During Saturday’s highly unwelcome late-April snowstorm, my husband Chase and I ventured up to Boka Restaurant Group’s Wrigleyville hotspot, Dutch and Doc’s. The restaurant invited us in to treat us to brunch. The eatery is brightly perched on the corner of one of the most famous intersections in all of Chicago: Clark and Addison. Across from the Wrigley Field marquee, the restaurant’s neon signage holds its own and draws patrons across the street, even in a blizzard.
This diner-meets-sports bar is one of seven restaurants in the Hotel Zachary (neighboring restaurant Mordecai topped our list of “The Best Things We Tried at Brunch” this spring). Of all the hotel’s restaurants, Dutch and Doc’s has the most prominent façade and desirable location.
The interior is large and spacious with high ceilings, two floors, big leather booths, and a curved wraparound bar. There was no baseball game on this particular Saturday, but the restaurant was packed following a neighborhood 5k race. The bustling energy of the crowd was elevated a couple decibels by half a dozen TVs airing ESPN. We were brought to a small high-top table – the only open table on the first floor. Game day or not, the attire is casual with customers sporting everything from race attire to baseball jerseys.
We started with a cup of black coffee, which was hot and robust, and a Bloody Mary that was the perfect blend of tomato and spice. We couldn’t resist an order of the mini frosted doughnuts. We were surprised when we got an entire bowl of them! For editorial purposes, I decided I would just have one of the little vanilla cakes with chocolate frosting, but three doughnuts later, it was clear that “editorial purposes” had fallen by the wayside. The doughnuts were room temperature and the chocolate frosting was more of a hard coating. They reminded me a lot of Entenmann’s chocolate doughnuts.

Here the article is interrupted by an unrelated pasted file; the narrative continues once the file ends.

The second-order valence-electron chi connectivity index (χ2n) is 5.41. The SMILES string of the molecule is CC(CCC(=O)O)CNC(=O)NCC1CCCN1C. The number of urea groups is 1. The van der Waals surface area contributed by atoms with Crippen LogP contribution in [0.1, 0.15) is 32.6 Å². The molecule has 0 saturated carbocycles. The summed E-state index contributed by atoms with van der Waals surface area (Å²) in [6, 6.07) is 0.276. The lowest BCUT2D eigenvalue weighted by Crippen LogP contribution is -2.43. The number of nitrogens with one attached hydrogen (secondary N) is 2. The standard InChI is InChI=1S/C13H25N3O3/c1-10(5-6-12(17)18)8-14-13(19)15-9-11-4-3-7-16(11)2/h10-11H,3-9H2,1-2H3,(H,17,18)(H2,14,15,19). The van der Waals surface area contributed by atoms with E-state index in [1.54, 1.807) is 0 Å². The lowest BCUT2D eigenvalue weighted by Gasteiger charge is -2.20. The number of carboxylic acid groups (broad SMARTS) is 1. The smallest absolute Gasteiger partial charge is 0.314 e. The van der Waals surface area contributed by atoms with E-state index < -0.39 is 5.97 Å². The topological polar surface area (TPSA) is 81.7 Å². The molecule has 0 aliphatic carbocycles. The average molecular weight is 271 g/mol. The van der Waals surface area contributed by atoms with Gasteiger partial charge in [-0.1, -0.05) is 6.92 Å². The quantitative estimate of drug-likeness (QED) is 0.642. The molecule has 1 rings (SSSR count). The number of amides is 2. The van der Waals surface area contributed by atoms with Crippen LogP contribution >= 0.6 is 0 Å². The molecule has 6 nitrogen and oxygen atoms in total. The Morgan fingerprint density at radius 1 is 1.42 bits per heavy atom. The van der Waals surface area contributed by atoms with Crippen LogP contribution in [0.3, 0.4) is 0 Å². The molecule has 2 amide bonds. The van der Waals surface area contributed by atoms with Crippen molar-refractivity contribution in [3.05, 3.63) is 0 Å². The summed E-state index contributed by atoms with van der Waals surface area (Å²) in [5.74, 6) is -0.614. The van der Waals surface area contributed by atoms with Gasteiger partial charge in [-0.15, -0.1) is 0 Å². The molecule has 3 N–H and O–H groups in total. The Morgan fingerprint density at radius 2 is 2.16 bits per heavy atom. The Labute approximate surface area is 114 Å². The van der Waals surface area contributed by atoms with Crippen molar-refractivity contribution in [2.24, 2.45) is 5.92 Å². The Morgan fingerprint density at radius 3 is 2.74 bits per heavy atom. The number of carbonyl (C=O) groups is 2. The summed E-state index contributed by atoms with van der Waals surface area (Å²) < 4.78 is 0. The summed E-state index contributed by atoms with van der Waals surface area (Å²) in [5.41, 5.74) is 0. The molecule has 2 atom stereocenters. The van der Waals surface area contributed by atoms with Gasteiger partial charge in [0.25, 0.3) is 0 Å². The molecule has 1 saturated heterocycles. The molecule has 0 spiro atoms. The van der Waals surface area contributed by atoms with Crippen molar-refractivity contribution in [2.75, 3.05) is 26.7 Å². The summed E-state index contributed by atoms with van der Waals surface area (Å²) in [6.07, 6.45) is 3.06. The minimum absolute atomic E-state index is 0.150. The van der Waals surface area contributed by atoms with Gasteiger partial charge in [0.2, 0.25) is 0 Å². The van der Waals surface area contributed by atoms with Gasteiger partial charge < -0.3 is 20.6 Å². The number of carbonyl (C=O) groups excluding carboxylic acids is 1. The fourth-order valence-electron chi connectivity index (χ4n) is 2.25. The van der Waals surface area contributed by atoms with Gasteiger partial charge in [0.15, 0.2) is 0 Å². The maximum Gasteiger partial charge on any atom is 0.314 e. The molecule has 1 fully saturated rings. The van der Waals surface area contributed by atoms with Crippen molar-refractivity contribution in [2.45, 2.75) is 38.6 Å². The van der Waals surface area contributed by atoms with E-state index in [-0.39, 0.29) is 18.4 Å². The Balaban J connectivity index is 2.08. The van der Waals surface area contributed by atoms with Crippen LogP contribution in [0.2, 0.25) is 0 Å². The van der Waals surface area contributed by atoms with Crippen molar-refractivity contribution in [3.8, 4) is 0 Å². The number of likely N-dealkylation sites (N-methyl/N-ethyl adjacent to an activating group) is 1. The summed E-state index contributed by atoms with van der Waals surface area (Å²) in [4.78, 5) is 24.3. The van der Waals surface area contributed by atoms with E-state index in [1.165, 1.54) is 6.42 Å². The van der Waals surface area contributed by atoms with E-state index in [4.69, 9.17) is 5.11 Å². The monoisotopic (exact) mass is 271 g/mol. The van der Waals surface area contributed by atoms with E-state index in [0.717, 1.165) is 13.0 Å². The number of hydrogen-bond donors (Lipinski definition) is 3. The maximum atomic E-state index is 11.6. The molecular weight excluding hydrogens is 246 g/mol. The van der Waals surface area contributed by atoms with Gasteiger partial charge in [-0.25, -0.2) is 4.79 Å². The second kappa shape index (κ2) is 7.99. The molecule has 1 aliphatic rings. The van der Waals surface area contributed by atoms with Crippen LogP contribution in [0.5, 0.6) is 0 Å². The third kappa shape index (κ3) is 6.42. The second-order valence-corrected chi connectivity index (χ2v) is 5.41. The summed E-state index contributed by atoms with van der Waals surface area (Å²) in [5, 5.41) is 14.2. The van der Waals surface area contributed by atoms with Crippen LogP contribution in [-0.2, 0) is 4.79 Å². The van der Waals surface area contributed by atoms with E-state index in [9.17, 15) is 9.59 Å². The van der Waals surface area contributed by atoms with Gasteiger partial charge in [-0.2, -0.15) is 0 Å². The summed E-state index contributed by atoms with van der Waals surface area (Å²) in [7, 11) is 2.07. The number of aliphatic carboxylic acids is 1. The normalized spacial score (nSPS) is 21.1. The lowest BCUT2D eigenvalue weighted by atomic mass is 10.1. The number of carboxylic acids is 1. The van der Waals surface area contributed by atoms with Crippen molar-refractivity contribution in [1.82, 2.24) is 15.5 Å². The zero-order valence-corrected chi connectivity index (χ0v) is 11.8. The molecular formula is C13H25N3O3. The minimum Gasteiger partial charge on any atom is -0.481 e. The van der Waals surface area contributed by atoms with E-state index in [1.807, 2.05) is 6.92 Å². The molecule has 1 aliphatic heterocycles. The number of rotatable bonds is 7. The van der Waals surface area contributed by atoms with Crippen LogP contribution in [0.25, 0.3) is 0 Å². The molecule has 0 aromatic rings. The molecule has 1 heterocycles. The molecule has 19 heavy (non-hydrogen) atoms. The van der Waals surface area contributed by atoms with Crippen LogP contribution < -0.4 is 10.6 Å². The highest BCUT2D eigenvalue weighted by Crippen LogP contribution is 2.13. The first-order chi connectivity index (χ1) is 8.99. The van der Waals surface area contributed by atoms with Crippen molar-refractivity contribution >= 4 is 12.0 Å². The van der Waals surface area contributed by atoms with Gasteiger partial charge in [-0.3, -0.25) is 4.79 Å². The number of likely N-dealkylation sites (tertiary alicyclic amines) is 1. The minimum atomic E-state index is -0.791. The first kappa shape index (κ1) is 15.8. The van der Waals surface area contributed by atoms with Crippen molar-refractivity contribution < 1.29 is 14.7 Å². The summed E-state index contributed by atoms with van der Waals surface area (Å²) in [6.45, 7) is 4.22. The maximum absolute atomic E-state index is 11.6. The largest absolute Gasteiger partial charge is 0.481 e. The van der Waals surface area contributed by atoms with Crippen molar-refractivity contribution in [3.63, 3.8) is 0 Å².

I ordered the quiche with braised kale, mushrooms, and cheddar. The top and bottom were a little well-done, but the inside was cooked just right. It had an unusually tall crust and was served with a lightly dressed side salad topped with radishes. The tastes of the quiche blended together well. None of the ingredients or tastes was especially prominent, but the dish was satisfying and filling.
From a flavor perspective, the star of the brunch was the biscuits and gravy. Chase modified the order by asking for scrambled eggs instead of the traditional sunny side up. It was certainly an American – even midwest-sized portion, but there are no words for how delicious these biscuits were, topped with mouth-watering maple sage sausage gravy. As a Southerner, Chase is a biscuits and gravy connoisseur and says this particular presentation was “definitely top third” of those he’s tried. (Let me tell you, it is quite a compliment to be ranked among mom’s recipe, dad’s recipe, and even Granny Pat’s recipe). On my next brunch visit, this will definitely be my order.
While this was my first visit for brunch, I have been to Dutch and Doc’s several times for drinks and postgame snacks. I would be doing you a disservice if I didn’t mention that their macaroni and cheese is to die for, with a four-cheese blend, garlic breadcrumbs, and cavatappi pasta. It’s not on the brunch menu, but I highly recommend it if you’re in the mood for a super decadent and delicious dinner.
The Bitches say: four Champagne flutes! This Wrigleyville diner has some great dishes if you know what to order and is a yummy and convenient destination before or after a Cubs game.
Dutch and Doc’s serves brunch Saturdays and Sundays from 10 a.m. to 2 p.m.